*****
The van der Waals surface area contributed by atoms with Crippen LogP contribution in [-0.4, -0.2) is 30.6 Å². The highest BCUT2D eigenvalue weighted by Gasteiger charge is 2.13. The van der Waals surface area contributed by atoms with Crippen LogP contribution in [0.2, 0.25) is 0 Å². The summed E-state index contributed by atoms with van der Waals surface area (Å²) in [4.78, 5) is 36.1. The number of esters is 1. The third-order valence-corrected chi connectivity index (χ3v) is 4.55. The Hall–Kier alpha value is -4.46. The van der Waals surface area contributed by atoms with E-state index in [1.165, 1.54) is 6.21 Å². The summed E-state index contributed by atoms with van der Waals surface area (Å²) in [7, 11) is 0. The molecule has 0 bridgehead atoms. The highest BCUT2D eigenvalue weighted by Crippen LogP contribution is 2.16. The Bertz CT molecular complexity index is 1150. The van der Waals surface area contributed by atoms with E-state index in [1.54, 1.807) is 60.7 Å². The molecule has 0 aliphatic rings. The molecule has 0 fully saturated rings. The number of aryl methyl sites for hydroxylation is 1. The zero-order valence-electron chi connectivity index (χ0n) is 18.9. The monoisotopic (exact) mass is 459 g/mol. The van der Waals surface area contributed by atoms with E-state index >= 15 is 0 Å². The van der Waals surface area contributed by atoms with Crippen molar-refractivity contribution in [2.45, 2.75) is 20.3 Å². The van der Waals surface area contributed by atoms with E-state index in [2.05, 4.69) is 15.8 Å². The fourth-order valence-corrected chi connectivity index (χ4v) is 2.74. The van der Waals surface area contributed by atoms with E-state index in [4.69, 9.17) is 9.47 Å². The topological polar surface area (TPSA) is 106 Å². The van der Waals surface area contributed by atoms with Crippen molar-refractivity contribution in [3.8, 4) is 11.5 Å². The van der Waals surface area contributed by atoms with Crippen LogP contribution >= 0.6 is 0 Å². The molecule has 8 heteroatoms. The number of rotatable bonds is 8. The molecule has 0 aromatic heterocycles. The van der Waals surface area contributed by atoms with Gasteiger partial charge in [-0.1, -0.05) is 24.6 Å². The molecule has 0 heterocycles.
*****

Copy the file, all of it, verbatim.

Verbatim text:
The van der Waals surface area contributed by atoms with Crippen LogP contribution in [-0.4, -0.2) is 30.6 Å². The highest BCUT2D eigenvalue weighted by Gasteiger charge is 2.13. The van der Waals surface area contributed by atoms with Crippen LogP contribution in [0.2, 0.25) is 0 Å². The summed E-state index contributed by atoms with van der Waals surface area (Å²) in [4.78, 5) is 36.1. The number of esters is 1. The third-order valence-corrected chi connectivity index (χ3v) is 4.55. The Hall–Kier alpha value is -4.46. The van der Waals surface area contributed by atoms with E-state index in [1.165, 1.54) is 6.21 Å². The summed E-state index contributed by atoms with van der Waals surface area (Å²) in [7, 11) is 0. The molecule has 0 bridgehead atoms. The highest BCUT2D eigenvalue weighted by Crippen LogP contribution is 2.16. The Bertz CT molecular complexity index is 1150. The van der Waals surface area contributed by atoms with E-state index in [1.54, 1.807) is 60.7 Å². The molecule has 0 aliphatic rings. The molecule has 0 fully saturated rings. The number of aryl methyl sites for hydroxylation is 1. The zero-order valence-electron chi connectivity index (χ0n) is 18.9. The monoisotopic (exact) mass is 459 g/mol. The van der Waals surface area contributed by atoms with E-state index >= 15 is 0 Å². The van der Waals surface area contributed by atoms with Crippen molar-refractivity contribution in [2.45, 2.75) is 20.3 Å². The van der Waals surface area contributed by atoms with E-state index in [2.05, 4.69) is 15.8 Å². The fourth-order valence-corrected chi connectivity index (χ4v) is 2.74. The van der Waals surface area contributed by atoms with E-state index in [4.69, 9.17) is 9.47 Å². The topological polar surface area (TPSA) is 106 Å². The van der Waals surface area contributed by atoms with Crippen molar-refractivity contribution in [3.8, 4) is 11.5 Å². The van der Waals surface area contributed by atoms with Crippen LogP contribution >= 0.6 is 0 Å². The molecule has 8 heteroatoms. The number of rotatable bonds is 8. The molecule has 0 aromatic heterocycles. The van der Waals surface area contributed by atoms with Gasteiger partial charge in [-0.1, -0.05) is 24.6 Å². The molecule has 0 heterocycles.